As I wrote before we have a new member in our team Mikael Göransson is a swedish actor, we had only one short session with him but it definetely shows he has trained JKD before, we are happy to welcome him in our team and look forward to next session.
Here is a presentation of himself.
“In 1988, I was admitted at the Institute for the Performing Arts. I had, without really knowing what I was getting into, applied for a three months course at their theater in Pontremoli. Pontremoli is a small village in Tuscany, 8000 inhabitants and a small theater from 1700. It was the Institute for the Performing Arts to.
Before I started, I was an uncompromising pacifist. Violence was never acceptable, at any level, even in martial arts. So when I saw the schedule contained Kung Fu and Tai Chi, I was worried but figured that I could just stay away from those classes.
When I got home from Italy, I was surprised to think that Kung Fu might have been most instructive. I returned to the Institute and attended a one-year program. Among other things, I was tempted to learn more kung Fu.
Kung Fu was taught as a reference work to acting. There are numerous interesting comparisons to do. For example, to prepare for a situation that will occur later. Training the tools so they should be as sharp as possible, so once you are in the situation you should not have to think, just react as adequately as possible.
Our teacher Ingemar Lindh, often referred to Bruce Lee, not primarily as an actor, but as a martial artist. I often say that what Bruce did for martial arts, Ingemar Lindh did for acting. It is obviously not true because my teacher in no way had the same impact as Bruce Lee. My teacher had a bit of the same attitude to his art. Remove the excess, take away all superstition and all the ideas and use what actually works, investigate what actually an actor does and what his tools really are.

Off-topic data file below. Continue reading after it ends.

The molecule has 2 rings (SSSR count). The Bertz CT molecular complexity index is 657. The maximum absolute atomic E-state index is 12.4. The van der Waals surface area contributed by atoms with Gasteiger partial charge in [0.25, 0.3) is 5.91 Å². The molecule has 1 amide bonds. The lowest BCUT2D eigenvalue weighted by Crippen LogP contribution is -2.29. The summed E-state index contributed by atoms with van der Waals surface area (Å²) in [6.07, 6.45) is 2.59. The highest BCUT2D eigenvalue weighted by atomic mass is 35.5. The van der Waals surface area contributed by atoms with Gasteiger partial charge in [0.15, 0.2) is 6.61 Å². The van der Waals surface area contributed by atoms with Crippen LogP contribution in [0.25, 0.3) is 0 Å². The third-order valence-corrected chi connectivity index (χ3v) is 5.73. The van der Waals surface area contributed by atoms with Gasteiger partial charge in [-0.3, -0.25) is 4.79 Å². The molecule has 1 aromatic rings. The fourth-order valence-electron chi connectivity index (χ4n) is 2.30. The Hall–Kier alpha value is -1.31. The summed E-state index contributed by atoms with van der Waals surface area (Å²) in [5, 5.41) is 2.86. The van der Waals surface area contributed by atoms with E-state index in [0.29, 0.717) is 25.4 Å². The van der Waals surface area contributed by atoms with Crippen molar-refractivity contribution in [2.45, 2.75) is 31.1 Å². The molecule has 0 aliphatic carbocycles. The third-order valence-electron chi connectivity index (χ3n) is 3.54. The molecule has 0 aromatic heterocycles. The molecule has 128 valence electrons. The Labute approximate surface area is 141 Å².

Back home in Sweden again, I tried to find a kung Fu class that I would feel comfortable in, but it would take until 2005 before I got the idea to investigate whether there was an opportunity to practice JKD. Then I took a summer course in Bredäng. Before that I started to see Bruce Lee’s movies, movies about Bruce and read the books I came across. The more I read the more I was able to find clues for my work as an actor. Then life occured and JKD was resting again, until now.
Again, Bruce Lee, an inspiration to find myself perhaps. Among all the books I read, one made me feel disappointed in Bruce. In retrospect, I realized that it was because he suddenly appeared as a man and it showed that even Bruce had flaws, some pages that I might not necessarily found inspiring. Nowadays, I think it was another lesson for me. Bruce Lee is an inspiration because he was not a “perfect” man. Right now he is an inspiration because he shows me that I do not need, cannot and should not try to achieve an image of a perfect human being.”
Thank you Mikael for your participation in my blog.
For more information about Mikael visit his website: http://mikaelg.se/Mikael_Goransson_Skadespelare/Valkommen.html